- No flaming is allowed. That is to say, no generic inflammatory comments that generalize about any group (on or off list) or that specifically target a member on the list. In addition, talking directly about people who are not on the list would be rude. It's best to talk only about yourself and your own experiences. You get two warnings for this, at facilitator discretion. In some cases, people will be unsubbed and banned immediately.
In other words, it's not ok to even talk about exclusionist communities or rant about various groups or other people's specific behaviors in themselves, but it's Ok to mention them if they're a part of a topic in need of support directly. Why? Because support group members who may have been (or may still be) a part of those communities, or who have those behaviors, etc. will be shamed into hiding it. This is not Ok.
- No judgements, cruelty, harassment, etc. Judgements, cruelty, harassing, flames, etc. will not be tolerated. Gentle and respectful constructive criticism is welcome within those parameters. However note, this is not an encounter group. This list is intended for emotional support, suggestions, and camaraderie for beings experiencing many in one body. By no means are snide remarks, jibes, underhanded comments, backhanded 'compliments' or sarcasm directed at other group members and similar behavior allowed in the group, or relating to conversations in the group. If this happens in-group the facilitators reserve the right to immediately ban the member, otherwise may issue a warning. If the behavior happens off-group between members, the facilitators may warn and ban upon repeated behavior. Please share reports for bad behavior privately not to the group as a whole.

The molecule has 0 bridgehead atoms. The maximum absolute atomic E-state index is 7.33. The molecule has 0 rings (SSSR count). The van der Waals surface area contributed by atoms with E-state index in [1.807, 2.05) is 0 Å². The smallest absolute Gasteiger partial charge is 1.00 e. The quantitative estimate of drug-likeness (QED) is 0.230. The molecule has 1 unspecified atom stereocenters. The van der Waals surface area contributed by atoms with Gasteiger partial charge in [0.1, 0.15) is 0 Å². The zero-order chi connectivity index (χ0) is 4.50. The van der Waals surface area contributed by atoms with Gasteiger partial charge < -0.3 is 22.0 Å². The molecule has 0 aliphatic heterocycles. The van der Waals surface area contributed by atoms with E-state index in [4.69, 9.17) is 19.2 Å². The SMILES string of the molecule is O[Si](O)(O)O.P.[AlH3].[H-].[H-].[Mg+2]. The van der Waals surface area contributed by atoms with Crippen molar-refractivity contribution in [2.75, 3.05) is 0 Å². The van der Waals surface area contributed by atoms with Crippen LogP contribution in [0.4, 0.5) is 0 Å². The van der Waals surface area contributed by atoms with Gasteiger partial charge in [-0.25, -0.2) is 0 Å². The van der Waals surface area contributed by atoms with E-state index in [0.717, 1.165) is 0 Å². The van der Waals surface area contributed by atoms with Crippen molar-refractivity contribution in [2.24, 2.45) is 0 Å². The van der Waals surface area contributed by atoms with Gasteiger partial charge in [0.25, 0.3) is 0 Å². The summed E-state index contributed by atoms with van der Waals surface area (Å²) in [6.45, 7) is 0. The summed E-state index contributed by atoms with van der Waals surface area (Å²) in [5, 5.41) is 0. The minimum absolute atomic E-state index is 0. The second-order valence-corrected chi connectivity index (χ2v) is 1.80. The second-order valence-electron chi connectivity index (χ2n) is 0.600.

The controversial practice of T-groups/encounter groups ended in the 1980s when it became clear they were (now-terms) ableist and traumatizing for some people and thus counter-productive. They were never meant to be therapeutic for persons with trauma. cf. https://en.wikipedia.org/wiki/T-groups
Whether or not to trigger-warn, or splat sensitive words, may be a choice of venue. If there are spoilers available, if you can make it so sensitive content is "below the fold" or other options exist. This could be a per-group option, but if someone new joins it could shift the whole group culture. In all likelihood different levels of censure will attract different people.
- CW - Content Warnings
- A head's up as to what it contains below. Can just be the topic like is it PG, PG-13, etc. Usually similar to movie warnings and maybe a tag or topic heads up like "Cars - cursing".
- TW - Trigger Warnings
- Something ahead is likely triggering to some people. Topics like CSA descriptions, violence, etc. Sometimes it's hard to put a TW without using the very words that are triggering to describe it, so they can be unhelpful.
- When someone puts asterisks or symbols inside potentially disturbing words, often covering up 1 or more vowels. This gives screen readers problems and can cause issues for people with visual processing or language processing difficulties.